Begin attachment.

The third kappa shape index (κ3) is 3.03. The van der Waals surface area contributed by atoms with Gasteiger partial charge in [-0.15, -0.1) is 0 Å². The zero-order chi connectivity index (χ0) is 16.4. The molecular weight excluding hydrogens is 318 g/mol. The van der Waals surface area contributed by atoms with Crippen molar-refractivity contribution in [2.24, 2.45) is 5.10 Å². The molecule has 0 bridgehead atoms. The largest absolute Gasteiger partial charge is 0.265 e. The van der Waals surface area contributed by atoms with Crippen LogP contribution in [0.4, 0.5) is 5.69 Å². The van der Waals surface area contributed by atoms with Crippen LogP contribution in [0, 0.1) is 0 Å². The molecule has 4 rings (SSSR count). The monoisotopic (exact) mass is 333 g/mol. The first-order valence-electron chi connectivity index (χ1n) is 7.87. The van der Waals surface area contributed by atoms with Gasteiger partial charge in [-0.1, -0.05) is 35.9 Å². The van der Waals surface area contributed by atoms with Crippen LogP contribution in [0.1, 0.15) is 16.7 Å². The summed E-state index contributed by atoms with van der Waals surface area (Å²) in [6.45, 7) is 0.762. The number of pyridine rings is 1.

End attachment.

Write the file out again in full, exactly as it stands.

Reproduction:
The third kappa shape index (κ3) is 3.03. The van der Waals surface area contributed by atoms with Gasteiger partial charge in [-0.15, -0.1) is 0 Å². The zero-order chi connectivity index (χ0) is 16.4. The molecular weight excluding hydrogens is 318 g/mol. The van der Waals surface area contributed by atoms with Crippen molar-refractivity contribution in [2.24, 2.45) is 5.10 Å². The molecule has 0 bridgehead atoms. The largest absolute Gasteiger partial charge is 0.265 e. The van der Waals surface area contributed by atoms with Crippen LogP contribution in [0.4, 0.5) is 5.69 Å². The van der Waals surface area contributed by atoms with Crippen LogP contribution in [0, 0.1) is 0 Å². The molecule has 4 rings (SSSR count). The monoisotopic (exact) mass is 333 g/mol. The first-order valence-electron chi connectivity index (χ1n) is 7.87. The van der Waals surface area contributed by atoms with Gasteiger partial charge in [-0.1, -0.05) is 35.9 Å². The van der Waals surface area contributed by atoms with Crippen LogP contribution in [0.1, 0.15) is 16.7 Å². The summed E-state index contributed by atoms with van der Waals surface area (Å²) in [6.45, 7) is 0.762. The number of pyridine rings is 1.